Ignorance is expensive and Donald Trump is testament to this. By pulling out of the Paris Climate Accord yesterday, he is signalling to the world that the United States – for so long the world’s pre-eminent home of scientific enquiry – is rejecting science. For the country that sent the first man to the moon, this is shameful. American universities produce far more Nobel Prize winners for science than the rest of the world combined – what does this say to them?

Having a climate change denier in the White House is frankly embarrassing.

There is also something bigger about the US withdrawing from the world. It is a massive change from everything that has gone before. We will miss America if it goes.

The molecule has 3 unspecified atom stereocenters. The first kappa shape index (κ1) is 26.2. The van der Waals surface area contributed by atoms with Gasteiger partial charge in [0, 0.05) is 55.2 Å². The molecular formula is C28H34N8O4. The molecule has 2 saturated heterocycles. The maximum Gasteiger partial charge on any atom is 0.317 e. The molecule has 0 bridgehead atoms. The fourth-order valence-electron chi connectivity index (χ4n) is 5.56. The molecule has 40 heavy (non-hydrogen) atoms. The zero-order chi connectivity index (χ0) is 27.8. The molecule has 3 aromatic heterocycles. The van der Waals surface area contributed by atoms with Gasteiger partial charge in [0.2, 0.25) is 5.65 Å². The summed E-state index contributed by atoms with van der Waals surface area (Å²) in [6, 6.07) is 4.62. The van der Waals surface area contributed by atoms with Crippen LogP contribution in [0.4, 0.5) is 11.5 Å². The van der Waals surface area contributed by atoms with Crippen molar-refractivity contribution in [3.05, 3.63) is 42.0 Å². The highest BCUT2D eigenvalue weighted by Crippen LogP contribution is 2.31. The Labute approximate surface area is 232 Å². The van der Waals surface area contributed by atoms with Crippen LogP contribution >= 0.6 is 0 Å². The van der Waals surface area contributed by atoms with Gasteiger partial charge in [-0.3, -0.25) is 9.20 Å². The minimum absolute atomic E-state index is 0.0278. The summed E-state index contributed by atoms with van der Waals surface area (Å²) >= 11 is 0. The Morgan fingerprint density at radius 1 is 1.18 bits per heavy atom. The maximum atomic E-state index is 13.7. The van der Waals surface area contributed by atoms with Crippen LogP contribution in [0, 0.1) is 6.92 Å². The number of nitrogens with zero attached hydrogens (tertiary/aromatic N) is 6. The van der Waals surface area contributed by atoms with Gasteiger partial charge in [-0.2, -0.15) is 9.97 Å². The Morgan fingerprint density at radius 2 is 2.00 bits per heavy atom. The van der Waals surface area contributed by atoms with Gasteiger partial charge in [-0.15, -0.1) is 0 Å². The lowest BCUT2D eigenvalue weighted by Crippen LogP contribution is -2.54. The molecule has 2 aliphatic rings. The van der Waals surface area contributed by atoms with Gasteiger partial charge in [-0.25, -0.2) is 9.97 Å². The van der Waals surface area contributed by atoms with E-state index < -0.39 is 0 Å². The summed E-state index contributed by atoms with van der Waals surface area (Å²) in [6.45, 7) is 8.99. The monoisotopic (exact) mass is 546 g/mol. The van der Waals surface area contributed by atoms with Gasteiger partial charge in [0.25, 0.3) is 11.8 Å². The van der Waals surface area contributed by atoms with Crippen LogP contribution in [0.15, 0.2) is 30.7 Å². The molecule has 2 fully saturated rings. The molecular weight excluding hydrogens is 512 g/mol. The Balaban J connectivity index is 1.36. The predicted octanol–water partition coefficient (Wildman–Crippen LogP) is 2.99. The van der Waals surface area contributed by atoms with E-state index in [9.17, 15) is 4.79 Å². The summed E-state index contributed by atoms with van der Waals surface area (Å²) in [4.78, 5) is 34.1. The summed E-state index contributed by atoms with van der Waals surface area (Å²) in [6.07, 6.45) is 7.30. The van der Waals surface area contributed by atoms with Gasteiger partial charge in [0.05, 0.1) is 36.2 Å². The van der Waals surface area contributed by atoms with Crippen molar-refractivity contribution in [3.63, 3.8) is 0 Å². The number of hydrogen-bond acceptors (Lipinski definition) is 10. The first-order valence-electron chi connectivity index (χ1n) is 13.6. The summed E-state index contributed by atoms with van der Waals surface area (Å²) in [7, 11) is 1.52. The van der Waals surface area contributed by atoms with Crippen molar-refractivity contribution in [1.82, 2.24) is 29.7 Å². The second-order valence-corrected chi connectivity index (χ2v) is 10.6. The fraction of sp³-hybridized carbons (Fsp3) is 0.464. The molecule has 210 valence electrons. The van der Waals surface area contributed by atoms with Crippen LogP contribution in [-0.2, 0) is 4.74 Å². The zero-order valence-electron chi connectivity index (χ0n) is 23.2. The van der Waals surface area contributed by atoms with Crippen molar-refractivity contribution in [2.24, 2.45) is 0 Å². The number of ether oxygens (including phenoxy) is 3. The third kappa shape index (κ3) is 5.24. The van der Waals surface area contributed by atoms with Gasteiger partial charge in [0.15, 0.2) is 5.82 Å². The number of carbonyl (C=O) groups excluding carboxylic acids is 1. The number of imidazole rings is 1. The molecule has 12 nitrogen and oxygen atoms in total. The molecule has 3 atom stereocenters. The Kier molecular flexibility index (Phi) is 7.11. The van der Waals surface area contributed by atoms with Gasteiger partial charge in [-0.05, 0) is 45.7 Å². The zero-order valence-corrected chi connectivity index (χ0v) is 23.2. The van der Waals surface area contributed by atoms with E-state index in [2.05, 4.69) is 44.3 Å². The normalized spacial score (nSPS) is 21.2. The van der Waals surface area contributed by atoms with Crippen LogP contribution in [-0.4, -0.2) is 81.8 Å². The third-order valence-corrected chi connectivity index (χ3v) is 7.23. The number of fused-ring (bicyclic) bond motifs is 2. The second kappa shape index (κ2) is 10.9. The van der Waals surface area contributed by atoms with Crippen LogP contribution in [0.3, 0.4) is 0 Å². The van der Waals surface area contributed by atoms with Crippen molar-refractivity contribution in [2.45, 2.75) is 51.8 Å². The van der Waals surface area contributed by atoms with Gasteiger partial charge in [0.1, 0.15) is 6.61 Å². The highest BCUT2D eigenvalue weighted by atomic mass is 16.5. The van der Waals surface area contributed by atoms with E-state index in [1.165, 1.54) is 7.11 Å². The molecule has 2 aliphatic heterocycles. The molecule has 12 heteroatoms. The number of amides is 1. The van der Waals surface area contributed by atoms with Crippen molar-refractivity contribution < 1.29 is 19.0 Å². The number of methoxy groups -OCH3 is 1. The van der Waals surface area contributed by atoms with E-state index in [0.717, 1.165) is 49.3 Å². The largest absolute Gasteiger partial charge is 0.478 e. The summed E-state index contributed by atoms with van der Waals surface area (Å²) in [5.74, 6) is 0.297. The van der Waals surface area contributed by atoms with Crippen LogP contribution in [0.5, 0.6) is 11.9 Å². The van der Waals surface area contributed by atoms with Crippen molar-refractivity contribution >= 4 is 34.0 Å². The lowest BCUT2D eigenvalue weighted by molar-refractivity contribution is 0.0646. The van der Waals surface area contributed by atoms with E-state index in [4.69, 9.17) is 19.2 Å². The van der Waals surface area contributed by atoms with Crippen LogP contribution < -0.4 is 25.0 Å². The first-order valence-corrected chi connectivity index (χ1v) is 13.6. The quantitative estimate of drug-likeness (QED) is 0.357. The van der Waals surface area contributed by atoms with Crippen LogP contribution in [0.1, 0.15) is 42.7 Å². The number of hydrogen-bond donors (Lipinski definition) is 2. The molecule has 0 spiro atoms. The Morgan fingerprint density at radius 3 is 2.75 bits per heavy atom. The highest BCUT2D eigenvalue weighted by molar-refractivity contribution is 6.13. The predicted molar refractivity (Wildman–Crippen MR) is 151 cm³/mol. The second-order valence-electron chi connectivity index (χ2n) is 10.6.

Unfortunately, the global understanding whereby the US will always be there as a type of “underwriter of last resort” is disappearing with Mr Trump. As I said, let’s not confuse best with good; the US has made plenty of mistakes as the global policeman, but if it leaves the pitch we will miss it.

So how serious is Mr Trump about leaving the pitch? If his Irish-American puppeteer Steve Bannon has anything to do with it, withdrawing from the Paris Accord is only the start.

This is all very dangerous for us, because Ireland has benefited overwhelmingly from Pax Americana. We are umbilically tied to the US. Furthermore, any withdrawal of America from the world stage would leave the world a much more dangerous place.

Germany, the only other possible Western hegemon, hasn’t the permission to lead properly; or at least the Germans have shown no appetite for the constraints and costs of leadership.